Jewelry Appraisals

Types of Appraisals

 

 

       An appraisal is the process in which an accredited professional examines and assesses an item based on its relative quality and then assignes a dollar-value to it.  There are many reasons why someone might need an appraisal.  These include insurance documents, point of sale documents, donation appraisals, and estate appraisals.  The majority of appraisals done today are for insurance replacement (retail replacement).  This policy protects for the most risks and allows the item to be replaces with a similar item of jewelry.  The other type of coverage is the agreed value policy.  This is where thr settlement is for cash and not for replacement of the jewelry. An insurance appraisal is required when an item of jewelry is to be schedules seperately on an insurance policy.  With just standard coverage this might include some added allowance for jewelry.  However, these limits are generally low and may not cover all risks.  Having a seperate insurance rider on any single item of jewelry generally cover the risks of mysterious disapperance, theft, loss, etc.  You should refer to the actual policy for explanation of coverage.  

       A point of sale document is similar to an insurance document in that a retail value is provided so that the client can purchase insurance. However, this document may be provided by the actual seller of the item of jewelry and it will report the actual selling price. In this type of appraisal, the seller is disclosing his/her role in the transaction. This type of document is valid and is usually acceptable for obtaining insurance.

 

Other Types of Appraisals

 

 

When an item of jewelry is being donated to any charitable organization, an appraisal may be required. The value to be used for tax reporting is most commonly the fair market value. This is defined as the price that a willing buyer and willing seller would agree upon.

An example of fair market value might be the price that an item sells for at a local auction. Rarely is this price a full retail price. Depending on the condition of the item and the desirability of the item, the fair market value might be as low as “scrap” value or rarely, as high as retail value.

If planning a donation or estate contact the IRS via their website www.irs.gov for more information regarding appraisal expectations.

Fair Market value appraisals

 

When an item of jewelry is being donated to any charitable organization, an apprasial may be required.  The price that a willing buyer and seller agree upon when neither is compelled by time or need to buy or sell is commonly known as the fair market value.  An expample would be the price that an item sells for at a local auction.  Fair market value must represennt the item’s value in its current condition.  Depending of this condition of the item and desirability, the value might be as low as “scrap” value or rarely, as high as retail value.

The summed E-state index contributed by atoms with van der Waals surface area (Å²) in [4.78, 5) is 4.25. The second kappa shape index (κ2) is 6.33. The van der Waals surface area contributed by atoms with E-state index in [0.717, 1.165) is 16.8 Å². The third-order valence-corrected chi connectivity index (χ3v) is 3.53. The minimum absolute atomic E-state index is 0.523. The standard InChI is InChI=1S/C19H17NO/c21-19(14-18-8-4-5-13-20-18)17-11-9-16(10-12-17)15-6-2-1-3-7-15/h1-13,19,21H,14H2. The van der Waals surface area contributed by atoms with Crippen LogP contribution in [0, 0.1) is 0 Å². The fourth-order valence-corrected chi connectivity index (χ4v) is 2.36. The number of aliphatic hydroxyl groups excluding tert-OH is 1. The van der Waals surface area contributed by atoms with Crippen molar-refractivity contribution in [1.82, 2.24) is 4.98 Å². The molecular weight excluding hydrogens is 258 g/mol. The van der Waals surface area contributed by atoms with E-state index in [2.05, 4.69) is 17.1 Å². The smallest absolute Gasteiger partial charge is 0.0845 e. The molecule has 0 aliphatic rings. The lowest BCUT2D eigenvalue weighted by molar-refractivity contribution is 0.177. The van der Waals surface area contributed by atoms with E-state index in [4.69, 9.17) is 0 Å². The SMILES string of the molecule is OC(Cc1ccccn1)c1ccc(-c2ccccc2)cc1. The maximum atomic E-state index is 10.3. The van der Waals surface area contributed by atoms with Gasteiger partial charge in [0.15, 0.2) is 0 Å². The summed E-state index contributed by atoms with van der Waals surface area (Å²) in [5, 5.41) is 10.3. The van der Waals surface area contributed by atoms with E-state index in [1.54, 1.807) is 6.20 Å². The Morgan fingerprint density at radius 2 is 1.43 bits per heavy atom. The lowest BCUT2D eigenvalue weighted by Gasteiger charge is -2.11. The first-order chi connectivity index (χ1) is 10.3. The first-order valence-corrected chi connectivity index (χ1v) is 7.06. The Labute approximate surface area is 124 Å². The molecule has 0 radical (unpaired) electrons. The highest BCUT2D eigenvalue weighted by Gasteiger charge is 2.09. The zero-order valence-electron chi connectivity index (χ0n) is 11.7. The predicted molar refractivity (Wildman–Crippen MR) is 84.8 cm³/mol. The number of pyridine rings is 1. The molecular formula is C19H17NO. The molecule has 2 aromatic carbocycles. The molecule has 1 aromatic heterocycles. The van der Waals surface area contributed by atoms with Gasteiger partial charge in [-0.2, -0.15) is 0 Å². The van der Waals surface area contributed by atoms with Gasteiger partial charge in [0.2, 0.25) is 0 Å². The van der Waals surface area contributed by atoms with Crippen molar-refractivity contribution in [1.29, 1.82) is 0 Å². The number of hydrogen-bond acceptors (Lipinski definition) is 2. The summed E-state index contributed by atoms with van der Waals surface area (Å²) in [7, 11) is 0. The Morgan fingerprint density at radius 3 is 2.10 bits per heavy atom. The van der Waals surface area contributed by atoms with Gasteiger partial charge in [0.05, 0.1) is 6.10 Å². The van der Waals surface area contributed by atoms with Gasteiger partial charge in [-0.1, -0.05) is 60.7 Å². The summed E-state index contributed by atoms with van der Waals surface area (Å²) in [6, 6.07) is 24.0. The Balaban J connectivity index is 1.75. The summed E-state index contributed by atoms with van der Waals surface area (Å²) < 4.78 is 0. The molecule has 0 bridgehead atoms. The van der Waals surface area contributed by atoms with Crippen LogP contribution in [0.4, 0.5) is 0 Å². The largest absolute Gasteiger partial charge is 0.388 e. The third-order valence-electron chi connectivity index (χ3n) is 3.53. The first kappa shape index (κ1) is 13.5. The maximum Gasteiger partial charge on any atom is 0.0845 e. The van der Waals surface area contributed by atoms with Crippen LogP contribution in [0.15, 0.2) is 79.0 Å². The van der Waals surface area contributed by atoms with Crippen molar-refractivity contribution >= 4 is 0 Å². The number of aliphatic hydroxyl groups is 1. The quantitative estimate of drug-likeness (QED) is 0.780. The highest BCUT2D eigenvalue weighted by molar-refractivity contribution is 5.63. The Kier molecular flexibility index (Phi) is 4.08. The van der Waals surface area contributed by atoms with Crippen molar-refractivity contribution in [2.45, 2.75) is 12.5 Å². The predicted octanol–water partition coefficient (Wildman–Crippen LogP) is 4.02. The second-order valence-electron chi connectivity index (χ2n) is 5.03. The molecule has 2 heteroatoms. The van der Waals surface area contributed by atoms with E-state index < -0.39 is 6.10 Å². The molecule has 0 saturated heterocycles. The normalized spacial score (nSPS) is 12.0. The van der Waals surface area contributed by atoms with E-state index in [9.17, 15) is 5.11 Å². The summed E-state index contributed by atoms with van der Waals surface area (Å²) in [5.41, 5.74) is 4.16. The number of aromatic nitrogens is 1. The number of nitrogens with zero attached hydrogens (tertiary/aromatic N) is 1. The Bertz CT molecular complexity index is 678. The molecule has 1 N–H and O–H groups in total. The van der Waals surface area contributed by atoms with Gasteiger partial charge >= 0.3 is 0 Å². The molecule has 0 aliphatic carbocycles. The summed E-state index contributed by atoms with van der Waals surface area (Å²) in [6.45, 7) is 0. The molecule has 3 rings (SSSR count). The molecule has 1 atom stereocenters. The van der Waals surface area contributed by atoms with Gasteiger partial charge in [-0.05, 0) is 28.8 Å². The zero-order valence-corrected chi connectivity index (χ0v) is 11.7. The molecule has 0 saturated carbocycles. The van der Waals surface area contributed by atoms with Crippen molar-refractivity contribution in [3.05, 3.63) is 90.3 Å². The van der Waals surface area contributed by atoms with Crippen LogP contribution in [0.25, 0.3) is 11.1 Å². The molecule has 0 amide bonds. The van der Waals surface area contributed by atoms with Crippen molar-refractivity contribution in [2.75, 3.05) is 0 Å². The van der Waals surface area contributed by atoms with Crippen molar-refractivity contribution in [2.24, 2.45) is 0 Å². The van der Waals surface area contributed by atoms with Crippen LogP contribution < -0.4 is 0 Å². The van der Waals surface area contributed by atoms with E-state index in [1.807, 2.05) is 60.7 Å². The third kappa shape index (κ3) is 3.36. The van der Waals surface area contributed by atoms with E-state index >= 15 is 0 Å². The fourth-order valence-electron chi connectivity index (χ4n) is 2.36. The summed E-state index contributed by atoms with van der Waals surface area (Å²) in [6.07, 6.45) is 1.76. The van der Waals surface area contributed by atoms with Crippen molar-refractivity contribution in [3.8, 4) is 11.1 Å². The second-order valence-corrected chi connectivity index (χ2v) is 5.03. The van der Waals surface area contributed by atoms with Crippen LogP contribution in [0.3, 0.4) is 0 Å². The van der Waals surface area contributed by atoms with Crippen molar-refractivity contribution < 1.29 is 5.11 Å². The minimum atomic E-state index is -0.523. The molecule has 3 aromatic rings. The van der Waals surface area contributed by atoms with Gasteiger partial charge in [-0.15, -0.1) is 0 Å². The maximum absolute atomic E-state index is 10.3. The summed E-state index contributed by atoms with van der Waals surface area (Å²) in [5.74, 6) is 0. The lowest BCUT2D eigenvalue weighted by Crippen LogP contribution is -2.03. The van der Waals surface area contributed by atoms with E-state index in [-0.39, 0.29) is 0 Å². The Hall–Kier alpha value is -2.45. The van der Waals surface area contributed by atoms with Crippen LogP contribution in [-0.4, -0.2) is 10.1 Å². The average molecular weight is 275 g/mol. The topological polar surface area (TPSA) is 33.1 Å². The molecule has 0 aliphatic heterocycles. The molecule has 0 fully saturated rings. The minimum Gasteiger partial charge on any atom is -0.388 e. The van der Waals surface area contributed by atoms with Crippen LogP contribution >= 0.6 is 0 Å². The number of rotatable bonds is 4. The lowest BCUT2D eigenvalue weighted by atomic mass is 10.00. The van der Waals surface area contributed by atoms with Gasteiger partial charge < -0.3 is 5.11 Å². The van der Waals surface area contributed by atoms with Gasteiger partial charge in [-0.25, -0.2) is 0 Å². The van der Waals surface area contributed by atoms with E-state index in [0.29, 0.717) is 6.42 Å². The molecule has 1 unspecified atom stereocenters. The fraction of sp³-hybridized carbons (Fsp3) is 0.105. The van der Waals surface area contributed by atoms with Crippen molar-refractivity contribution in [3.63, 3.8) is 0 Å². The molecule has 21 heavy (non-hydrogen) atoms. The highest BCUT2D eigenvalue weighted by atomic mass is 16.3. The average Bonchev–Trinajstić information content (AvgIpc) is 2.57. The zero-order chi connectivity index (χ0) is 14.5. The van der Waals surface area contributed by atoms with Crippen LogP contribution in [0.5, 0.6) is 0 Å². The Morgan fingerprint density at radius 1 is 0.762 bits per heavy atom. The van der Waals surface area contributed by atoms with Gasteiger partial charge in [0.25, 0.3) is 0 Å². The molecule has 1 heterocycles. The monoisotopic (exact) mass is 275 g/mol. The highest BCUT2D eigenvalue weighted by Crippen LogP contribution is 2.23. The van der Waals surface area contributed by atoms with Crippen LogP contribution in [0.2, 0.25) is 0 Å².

Liquidation

Immediate liquidation value appraisals usually reflect low values because of the situations that create their need.  Sitations like divorce settlements and other types of estate liquidations may require this type of appraisal, depending upon the jurisdiction where the scenario takes place.  Less common types of appraisals include probate and loam collateral appraisals.  

 

 

Why an Appraisal?

So why would you need an appraisal to begin with? Most insurance companies require one before they issue a policy, you might need one for tax purposes, or maybe you’ve always wondered what that old family heirloom of yours is worth.

The good news? The price of precious metals is always changing, and there’s a good chance that your jewelry has appreciated in value over time.

When to Get an Appraisal

A Certified Jewelry Appraiser can give you a fair and accurate appraisal for:

• Insurance to cover loss, damage or theft
• Estate tax evaluation
• Value comparison
• Dissolution of marriage (divorce)
• Collateral
• Liquidation

Metal prices can fluctuate quite dramatically, so we recommend getting your jewelry appraised every three to five years, either to update your insurance policy, so you don’t get burned in case of a loss, or just to get a measurement on your investment.